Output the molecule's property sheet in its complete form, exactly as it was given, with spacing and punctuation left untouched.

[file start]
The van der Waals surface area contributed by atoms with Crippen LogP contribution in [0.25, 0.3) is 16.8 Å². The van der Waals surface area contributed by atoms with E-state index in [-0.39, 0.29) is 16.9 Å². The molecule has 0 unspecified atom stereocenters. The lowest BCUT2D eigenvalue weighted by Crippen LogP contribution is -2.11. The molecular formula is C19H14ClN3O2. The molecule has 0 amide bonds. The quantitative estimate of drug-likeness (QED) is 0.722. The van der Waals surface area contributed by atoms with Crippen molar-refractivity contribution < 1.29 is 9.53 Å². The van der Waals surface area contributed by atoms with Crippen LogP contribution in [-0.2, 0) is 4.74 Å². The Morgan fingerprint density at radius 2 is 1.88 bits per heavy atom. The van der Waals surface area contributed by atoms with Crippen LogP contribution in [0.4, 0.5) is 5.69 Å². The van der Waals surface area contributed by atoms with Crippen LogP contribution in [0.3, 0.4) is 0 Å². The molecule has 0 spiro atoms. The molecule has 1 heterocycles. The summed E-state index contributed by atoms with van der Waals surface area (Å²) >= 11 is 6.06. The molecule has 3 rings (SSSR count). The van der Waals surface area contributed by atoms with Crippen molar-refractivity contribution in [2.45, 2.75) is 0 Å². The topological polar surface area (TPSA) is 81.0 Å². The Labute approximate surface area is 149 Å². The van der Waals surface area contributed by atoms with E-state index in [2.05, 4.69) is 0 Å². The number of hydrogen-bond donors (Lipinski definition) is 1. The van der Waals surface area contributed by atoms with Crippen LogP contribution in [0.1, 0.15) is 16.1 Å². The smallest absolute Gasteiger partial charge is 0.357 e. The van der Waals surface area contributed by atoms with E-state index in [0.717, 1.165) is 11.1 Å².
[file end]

The van der Waals surface area contributed by atoms with Crippen LogP contribution in [0.25, 0.3) is 16.8 Å². The van der Waals surface area contributed by atoms with E-state index in [-0.39, 0.29) is 16.9 Å². The molecule has 0 unspecified atom stereocenters. The lowest BCUT2D eigenvalue weighted by Crippen LogP contribution is -2.11. The molecular formula is C19H14ClN3O2. The molecule has 0 amide bonds. The quantitative estimate of drug-likeness (QED) is 0.722. The van der Waals surface area contributed by atoms with Crippen molar-refractivity contribution < 1.29 is 9.53 Å². The van der Waals surface area contributed by atoms with Crippen LogP contribution in [-0.2, 0) is 4.74 Å². The Morgan fingerprint density at radius 2 is 1.88 bits per heavy atom. The van der Waals surface area contributed by atoms with Crippen LogP contribution in [0.4, 0.5) is 5.69 Å². The van der Waals surface area contributed by atoms with Crippen LogP contribution in [0.3, 0.4) is 0 Å². The molecule has 0 spiro atoms. The molecule has 1 heterocycles. The summed E-state index contributed by atoms with van der Waals surface area (Å²) >= 11 is 6.06. The molecule has 3 rings (SSSR count). The van der Waals surface area contributed by atoms with Crippen molar-refractivity contribution in [2.45, 2.75) is 0 Å². The topological polar surface area (TPSA) is 81.0 Å². The Labute approximate surface area is 149 Å². The van der Waals surface area contributed by atoms with E-state index in [2.05, 4.69) is 0 Å². The number of hydrogen-bond donors (Lipinski definition) is 1. The van der Waals surface area contributed by atoms with Crippen LogP contribution in [0.1, 0.15) is 16.1 Å². The smallest absolute Gasteiger partial charge is 0.357 e. The van der Waals surface area contributed by atoms with E-state index in [0.717, 1.165) is 11.1 Å².